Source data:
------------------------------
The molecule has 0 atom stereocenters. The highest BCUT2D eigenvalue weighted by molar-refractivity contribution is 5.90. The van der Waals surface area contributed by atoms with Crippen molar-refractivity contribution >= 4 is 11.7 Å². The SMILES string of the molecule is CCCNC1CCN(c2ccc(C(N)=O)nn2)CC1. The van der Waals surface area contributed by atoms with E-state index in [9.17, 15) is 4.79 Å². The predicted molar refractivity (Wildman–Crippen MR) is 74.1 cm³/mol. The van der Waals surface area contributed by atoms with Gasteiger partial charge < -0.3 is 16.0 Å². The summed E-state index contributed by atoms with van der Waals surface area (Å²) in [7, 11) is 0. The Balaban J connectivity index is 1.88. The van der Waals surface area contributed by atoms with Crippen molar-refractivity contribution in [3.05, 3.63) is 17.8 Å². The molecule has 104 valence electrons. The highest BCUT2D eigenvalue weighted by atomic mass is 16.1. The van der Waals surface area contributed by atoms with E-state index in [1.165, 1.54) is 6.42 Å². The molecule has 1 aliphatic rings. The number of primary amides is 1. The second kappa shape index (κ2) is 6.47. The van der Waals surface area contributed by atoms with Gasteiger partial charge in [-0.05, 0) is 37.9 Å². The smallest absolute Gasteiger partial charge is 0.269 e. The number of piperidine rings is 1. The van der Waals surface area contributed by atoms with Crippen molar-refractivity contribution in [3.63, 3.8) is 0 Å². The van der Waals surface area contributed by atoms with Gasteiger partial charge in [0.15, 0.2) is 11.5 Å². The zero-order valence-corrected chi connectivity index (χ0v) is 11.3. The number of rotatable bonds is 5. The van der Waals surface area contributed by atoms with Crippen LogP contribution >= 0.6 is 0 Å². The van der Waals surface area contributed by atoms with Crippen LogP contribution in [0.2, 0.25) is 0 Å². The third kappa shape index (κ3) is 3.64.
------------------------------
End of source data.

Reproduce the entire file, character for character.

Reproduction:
The molecule has 0 atom stereocenters. The highest BCUT2D eigenvalue weighted by molar-refractivity contribution is 5.90. The van der Waals surface area contributed by atoms with Crippen molar-refractivity contribution >= 4 is 11.7 Å². The SMILES string of the molecule is CCCNC1CCN(c2ccc(C(N)=O)nn2)CC1. The van der Waals surface area contributed by atoms with E-state index in [9.17, 15) is 4.79 Å². The predicted molar refractivity (Wildman–Crippen MR) is 74.1 cm³/mol. The van der Waals surface area contributed by atoms with Gasteiger partial charge < -0.3 is 16.0 Å². The summed E-state index contributed by atoms with van der Waals surface area (Å²) in [7, 11) is 0. The Balaban J connectivity index is 1.88. The van der Waals surface area contributed by atoms with Crippen molar-refractivity contribution in [3.05, 3.63) is 17.8 Å². The molecule has 104 valence electrons. The highest BCUT2D eigenvalue weighted by atomic mass is 16.1. The van der Waals surface area contributed by atoms with E-state index in [1.165, 1.54) is 6.42 Å². The molecule has 1 aliphatic rings. The number of primary amides is 1. The second kappa shape index (κ2) is 6.47. The van der Waals surface area contributed by atoms with Gasteiger partial charge in [-0.05, 0) is 37.9 Å². The smallest absolute Gasteiger partial charge is 0.269 e. The number of piperidine rings is 1. The van der Waals surface area contributed by atoms with Crippen molar-refractivity contribution in [3.63, 3.8) is 0 Å². The van der Waals surface area contributed by atoms with Gasteiger partial charge in [0.15, 0.2) is 11.5 Å². The zero-order valence-corrected chi connectivity index (χ0v) is 11.3. The number of rotatable bonds is 5. The van der Waals surface area contributed by atoms with Crippen LogP contribution >= 0.6 is 0 Å². The van der Waals surface area contributed by atoms with Crippen LogP contribution in [0.2, 0.25) is 0 Å². The third kappa shape index (κ3) is 3.64.